Greenlight Capital Wants Apple To Start Selling ‘iPref’ Stock

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The sage between prominent Greenlight Capital investor David Einhorn and Apple continues.
The sage between prominent Greenlight Capital investor David Einhorn and Apple continues.

If you’ve been up on your Apple news the past few months, then you’ve probably heard about a “silly sideshow” that been going on about Apple’s stock. Basically, Greenlight Capital isn’t happy with the amount of cash their getting back on their investment in Apple, while Apple has been hoarding all their cash.

Hoping to convince Apple to give shareholders some of their cash, Greenlight Capitals found, David Einhorn, has a concocted a plan that would have Apple selling “iPref” stock to investors who want to eat Apple’s cake.

In an unusual public conference call this afternoon, Einhorn said that Apple should distribute $47 billion in preferred stock to fixed-income investors, and call it iPrefs. The iPrefs shares would issue 50 cents per quarter in dividends indefinitely so that investors can get higher yields out of Apple’s stock.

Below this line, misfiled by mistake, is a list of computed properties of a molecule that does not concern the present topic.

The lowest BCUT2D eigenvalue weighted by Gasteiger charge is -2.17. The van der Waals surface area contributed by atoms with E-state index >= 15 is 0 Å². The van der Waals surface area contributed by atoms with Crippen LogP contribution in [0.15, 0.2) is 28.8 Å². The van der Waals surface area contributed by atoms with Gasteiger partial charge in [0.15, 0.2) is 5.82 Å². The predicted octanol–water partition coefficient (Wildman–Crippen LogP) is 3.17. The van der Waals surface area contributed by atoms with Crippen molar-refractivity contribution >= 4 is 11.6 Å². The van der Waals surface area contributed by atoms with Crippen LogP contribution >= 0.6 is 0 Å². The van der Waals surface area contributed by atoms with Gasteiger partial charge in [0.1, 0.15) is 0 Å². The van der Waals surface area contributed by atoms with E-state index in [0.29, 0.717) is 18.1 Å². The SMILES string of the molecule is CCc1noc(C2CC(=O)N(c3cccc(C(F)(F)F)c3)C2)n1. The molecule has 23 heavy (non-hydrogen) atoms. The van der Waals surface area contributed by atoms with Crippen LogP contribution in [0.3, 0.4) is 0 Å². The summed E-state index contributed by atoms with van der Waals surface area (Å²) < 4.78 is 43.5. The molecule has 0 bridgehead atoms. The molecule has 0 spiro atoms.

“It is not complicated. It is merely unfamiliar,” Einhorn said. “For savers across the country there is a desperate need for this. “While Apple wants to keep its cake, shareholders get to eat it too.”

That keeping the cake and eating it too analogy really doesn’t work, because once investors eat all the cake, there’s nothing left for Apple to hold onto. But it sounds nice while Apple still has over $100 billion in cash.

Einhorn says that his plan makes sense because even though Apple’s common stock is going to drop in price – thanks to his proposed $0.50 quarterly dividend – the iPrefs stock will offset that drop and add additional value.

The common stock and iPref stock would be worth $480 per share today, while Apple’s shares are only trading at $447 shares today on their current model.

Einhorn says he told Apple about this idea back in May, and that they’re going to consider it really soon, but after Tim Cook’s recent comments that Einhorn’s lawsuit is a “silly sideshow,” we have our doubts that Apple will be receptive to his proposal.

Source: Wall Street Journal